Non-accidental harms are defined as any unwelcome sexual harassment and/or abuse, financial abuse, bullying and emotional abuse, hazing, neglect, physical abuse and child exploitation.
Non-accidental harms undermine both the mental and physical health of the athlete and the integrity of sport.
The situation regarding human rights in Africa is generally reported to be poor and there are high levels of violence reported against women, children and other vulnerable adults. If sport reflects society it is reasonable to assume that there are also high levels of violence taking place in sport in Africa. Safe Sport Africa is committed to the international effort to prevent and respond to this violence as part of the global effort to uphold and protect sporting values.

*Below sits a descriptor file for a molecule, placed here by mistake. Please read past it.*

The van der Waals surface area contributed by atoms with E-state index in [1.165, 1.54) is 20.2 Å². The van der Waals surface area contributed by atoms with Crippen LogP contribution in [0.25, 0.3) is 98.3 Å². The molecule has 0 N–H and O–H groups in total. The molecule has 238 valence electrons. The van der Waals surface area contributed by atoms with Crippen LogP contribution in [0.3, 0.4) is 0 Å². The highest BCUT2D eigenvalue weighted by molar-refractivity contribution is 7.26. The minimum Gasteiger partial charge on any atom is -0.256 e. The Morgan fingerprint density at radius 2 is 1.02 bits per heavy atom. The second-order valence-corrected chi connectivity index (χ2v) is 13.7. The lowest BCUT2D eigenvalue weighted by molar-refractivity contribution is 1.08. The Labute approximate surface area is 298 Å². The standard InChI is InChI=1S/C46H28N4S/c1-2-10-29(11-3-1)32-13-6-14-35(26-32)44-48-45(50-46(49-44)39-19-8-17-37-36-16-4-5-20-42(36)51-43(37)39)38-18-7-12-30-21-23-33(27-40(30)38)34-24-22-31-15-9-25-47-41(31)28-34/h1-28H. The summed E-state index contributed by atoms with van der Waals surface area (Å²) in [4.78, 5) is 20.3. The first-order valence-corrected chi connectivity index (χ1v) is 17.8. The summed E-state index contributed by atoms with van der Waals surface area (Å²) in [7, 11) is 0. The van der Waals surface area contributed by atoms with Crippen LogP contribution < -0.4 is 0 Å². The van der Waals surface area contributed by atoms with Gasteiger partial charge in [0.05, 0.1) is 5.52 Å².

Safe Sport Africa aims to:
- raise awareness of the need to implement safeguards against non-accidental harm in sport and for sports organisations to exercise a duty of care towards those who participate in their sport;
- support the implementation of international frameworks for safe sport, safeguards for children and adults in sport, and for managing the transition from child to adult participation in sport;
- facilitate the sharing of safeguarding practice for sport amongst members of the network;
- ensure Africa’s voice is heard internationally on safeguarding children and adults from non-accidental harms in sport;
- assist organisations in Africa with their capacity to deliver safe sport through training and consultancy.
Safe Sport Africa will be registered in South Africa as a non-profit organisation with the Department of Social Development.